Monday, 31 July 2017

Time lost

I now have over 2000 days of my mental calendar with memory tags to help me remember them.

As I look back on events over the five plus years since I began this process of remembering every day that passes, it is increasingly striking how much of this time would have faded to nothing. As with earlier years, I may have only retained a sense of the year and a few key events. My sister's wedding and the death of my niece in 2013. Attending the Olympics in 2016. Just a few pegs, rather than 365 or 366 for every year.

Every now and then I feel maybe it is time to let it all go. Today is July 31. How important is it to me to remember what I was doing on this exact same date in past years? Let's see:

July 31, 2012: Taking my parents to see my mother's sister. This turned out to be the last time we saw her.

July 31, 2013: Taking part in a committee meeting - in my memory tag I go around the table and remember everyone who was there.

July 31, 2014: Visiting my parents and making them dinner. My mother has Alzheimer's and at this time it was only just becoming apparent.

July 31, 2015: It's hard to believe that 2015 is two years ago. In fact, all these years seem to fresh to be receding so far. On this day we too two of my wife's sisters for a picnic in a favourite country park.

July 31, 2016: On the way to the Rio Olympics.

And then I realise how important it is not to lose this time. There is pleasure and enrichment to be found when the days are not lost forever. Often when I am having a particularly good day, I think this is special and I look forward to remembering it in the months and years to come.

But this process requires an investment of time, which is time lost from other things. As the days have piled up I have had to adapt the process of reviewing the images pinned to my mental calendar to refresh them. I'll post next time about my current method.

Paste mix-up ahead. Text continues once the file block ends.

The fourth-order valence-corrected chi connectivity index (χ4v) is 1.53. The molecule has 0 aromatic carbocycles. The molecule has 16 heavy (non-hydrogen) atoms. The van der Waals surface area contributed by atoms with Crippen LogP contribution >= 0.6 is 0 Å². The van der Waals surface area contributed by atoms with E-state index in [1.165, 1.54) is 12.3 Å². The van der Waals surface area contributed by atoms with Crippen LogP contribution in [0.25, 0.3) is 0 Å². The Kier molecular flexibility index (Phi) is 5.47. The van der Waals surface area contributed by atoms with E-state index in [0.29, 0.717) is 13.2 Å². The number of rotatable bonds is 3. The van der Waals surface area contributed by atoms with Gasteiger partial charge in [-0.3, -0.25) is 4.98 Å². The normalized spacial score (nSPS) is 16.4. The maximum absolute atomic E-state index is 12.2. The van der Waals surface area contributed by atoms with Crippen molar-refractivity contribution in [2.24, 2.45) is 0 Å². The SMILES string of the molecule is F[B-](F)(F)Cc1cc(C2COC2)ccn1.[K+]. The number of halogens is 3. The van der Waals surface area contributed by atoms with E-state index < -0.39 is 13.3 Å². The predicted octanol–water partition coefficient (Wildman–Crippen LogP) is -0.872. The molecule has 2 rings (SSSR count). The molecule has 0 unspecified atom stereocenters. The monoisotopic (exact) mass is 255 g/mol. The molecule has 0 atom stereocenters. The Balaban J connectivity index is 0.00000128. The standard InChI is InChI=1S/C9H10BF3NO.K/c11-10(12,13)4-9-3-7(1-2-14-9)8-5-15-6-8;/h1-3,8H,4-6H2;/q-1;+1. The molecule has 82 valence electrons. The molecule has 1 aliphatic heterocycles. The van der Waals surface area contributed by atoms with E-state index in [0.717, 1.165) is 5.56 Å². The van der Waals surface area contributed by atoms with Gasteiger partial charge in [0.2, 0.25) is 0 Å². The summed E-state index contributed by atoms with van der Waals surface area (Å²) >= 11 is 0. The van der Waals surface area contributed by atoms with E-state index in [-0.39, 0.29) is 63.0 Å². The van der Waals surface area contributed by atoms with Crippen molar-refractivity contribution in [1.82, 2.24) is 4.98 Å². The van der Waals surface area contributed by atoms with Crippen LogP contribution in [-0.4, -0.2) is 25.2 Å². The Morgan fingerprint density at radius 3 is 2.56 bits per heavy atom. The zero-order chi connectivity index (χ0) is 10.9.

Sunday, 30 July 2017

Not dead yet

Anyone who read of the experiment I began in January 2016 of imagining I had 18 months left to live (the period David Bowie had lived after his diagnosis of cancer) may have wondered what happened when the deadline of 29 May 2017 arrived.

Well, I am still here, is the good news.

We were on holiday and it was with a little nervousness that I drove us to our destination on that Monday imagining it could be the last day of my life. It may well end like this - totally unexpected while pursuing other plans.

But I survived and now my mental calendar stretches before me once more, with a possibility of days and no arbitrary end followed by oblivion.

I have refocused during this period and looked at my priorities. I'm trying once again to learn to play a musical instrument, with the aim of being at least able to play a party piece. I've started using some inline skates I bought on a whim a few years ago and had never put on. I even took an online course in comedy and have been writing attempted comedic thoughts as a daily exercise.

I've also reorganised my working life to reduce stress and better manage demands on my time and will likely make a bigger change in career in the coming months.

How much is down to valuing the time I have left due to this death exercise, and Lembransation in total, and how much is just my willingness to reassess and try new things is questionable.

But what is certain is I am not dead yet and the days that are left are to be valued.